With the exception of the summer spawning period, when a lot of the bigger snook set up shop on the beaches, docks are almost always a good bet for linesider action. This time of year, when the fish are staging for their prespawn transition, docks close to inlets will offer prime snook potential.
Capt. Mark Dillingham, a prominent snook guide on Florida’s Gulf Coast offers a few tips for dialing in some rod-bending action:
- Location: Dillingham looks for docks that have additional structure like mangrove trees and rock piles around them. Snook like options and multiple habitat features allow them to move around with the tides and time of day. “Depth plays a large roll, too,” Dillingham said. “The deeper the better.”
- Stealth Matters: “Stay upwind and uptide from the dock and drift baits back through the docks,” Dillingham said.
- Appetizers: Chumming with handfuls of live baits—usually pilchards, aka “whitebait”—bears twofold benefit. First, it often jumpstarts the fish’s feeding. Second, when a snook smacks a wayward baitfish dashing around the surface, the frothy violence gives you a distinct “cast here” sign. “I don’t always chum, but sometimes it is necessary to chum to help locate the fish, as they tend to move back and forth between docks,” Dillingham said.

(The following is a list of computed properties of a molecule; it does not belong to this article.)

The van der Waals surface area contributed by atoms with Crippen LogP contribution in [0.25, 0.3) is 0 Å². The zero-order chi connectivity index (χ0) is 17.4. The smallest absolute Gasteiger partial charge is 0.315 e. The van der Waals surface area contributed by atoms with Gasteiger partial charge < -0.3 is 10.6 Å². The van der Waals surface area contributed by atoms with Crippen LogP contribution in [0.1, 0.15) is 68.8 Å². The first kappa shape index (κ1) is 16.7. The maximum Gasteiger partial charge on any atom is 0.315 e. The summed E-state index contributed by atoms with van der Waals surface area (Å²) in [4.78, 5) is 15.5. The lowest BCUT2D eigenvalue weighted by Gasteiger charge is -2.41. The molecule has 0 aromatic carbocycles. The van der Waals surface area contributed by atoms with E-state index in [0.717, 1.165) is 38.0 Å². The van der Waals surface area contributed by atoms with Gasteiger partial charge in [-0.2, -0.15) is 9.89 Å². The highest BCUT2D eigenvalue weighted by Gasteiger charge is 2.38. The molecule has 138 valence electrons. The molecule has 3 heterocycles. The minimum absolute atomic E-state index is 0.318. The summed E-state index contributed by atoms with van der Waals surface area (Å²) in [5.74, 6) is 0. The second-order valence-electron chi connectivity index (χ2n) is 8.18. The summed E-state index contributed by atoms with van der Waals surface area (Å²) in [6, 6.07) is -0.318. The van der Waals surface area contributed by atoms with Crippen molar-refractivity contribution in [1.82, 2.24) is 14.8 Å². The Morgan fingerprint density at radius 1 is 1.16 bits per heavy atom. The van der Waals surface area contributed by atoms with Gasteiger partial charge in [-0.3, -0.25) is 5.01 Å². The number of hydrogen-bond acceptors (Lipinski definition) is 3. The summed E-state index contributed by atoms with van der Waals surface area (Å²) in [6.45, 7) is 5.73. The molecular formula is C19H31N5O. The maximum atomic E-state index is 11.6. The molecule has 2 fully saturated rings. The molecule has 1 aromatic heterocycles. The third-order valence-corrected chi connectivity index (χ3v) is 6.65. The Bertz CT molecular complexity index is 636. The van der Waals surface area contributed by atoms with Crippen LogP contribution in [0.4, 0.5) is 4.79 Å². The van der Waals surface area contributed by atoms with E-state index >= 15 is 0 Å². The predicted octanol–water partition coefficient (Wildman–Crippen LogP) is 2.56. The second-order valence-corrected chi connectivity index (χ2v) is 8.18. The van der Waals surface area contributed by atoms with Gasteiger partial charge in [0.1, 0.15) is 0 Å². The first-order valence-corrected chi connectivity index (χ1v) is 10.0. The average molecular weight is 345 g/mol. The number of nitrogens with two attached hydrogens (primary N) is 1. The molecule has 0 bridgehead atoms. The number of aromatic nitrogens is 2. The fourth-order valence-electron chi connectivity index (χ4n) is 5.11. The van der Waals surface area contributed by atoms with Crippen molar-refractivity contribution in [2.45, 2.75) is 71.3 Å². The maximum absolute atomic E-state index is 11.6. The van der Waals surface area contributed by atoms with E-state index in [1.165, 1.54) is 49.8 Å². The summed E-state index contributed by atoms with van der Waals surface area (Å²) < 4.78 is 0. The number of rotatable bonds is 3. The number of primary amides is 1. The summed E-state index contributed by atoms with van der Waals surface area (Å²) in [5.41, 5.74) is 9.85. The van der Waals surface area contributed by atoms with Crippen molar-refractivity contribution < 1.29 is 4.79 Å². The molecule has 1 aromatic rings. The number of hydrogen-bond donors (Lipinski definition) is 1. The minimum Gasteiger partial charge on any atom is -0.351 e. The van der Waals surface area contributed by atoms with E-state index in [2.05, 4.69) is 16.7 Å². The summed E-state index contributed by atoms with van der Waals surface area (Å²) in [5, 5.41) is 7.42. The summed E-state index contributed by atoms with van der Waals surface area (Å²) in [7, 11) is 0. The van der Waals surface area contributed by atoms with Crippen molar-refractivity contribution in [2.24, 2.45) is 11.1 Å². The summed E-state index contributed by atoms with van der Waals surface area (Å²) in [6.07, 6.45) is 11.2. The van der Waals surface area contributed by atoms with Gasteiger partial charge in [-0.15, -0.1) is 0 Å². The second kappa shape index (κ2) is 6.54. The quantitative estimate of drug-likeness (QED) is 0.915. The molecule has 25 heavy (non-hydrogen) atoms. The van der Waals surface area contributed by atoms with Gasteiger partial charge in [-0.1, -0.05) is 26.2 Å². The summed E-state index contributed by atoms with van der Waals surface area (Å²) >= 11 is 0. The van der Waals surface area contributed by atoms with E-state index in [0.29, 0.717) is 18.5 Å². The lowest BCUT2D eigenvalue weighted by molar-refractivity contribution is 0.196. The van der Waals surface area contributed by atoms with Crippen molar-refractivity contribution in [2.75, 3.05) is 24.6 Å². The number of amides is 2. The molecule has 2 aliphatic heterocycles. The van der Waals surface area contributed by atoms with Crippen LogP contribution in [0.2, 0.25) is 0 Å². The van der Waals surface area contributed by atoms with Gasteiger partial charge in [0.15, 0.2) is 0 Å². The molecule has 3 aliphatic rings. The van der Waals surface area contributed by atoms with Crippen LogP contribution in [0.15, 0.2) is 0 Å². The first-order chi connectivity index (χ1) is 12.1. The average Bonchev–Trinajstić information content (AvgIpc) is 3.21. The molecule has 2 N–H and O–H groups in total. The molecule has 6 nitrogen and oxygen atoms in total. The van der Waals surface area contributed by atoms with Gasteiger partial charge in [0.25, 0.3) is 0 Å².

- Fight Time: Snook are tasty fish, no doubt, but most anglers value them more for their incredible fighting ability. Once you come tight, it’s just a roll-up-your-sleeves street fight.
Dillingham’s advice: “Keep the rod low, maintain constant pressure, and apply as much drag as possible. Of course, a stout rod, heavy braid and a strong fluorocarbon leader plays a major roll in helping you land the fish.”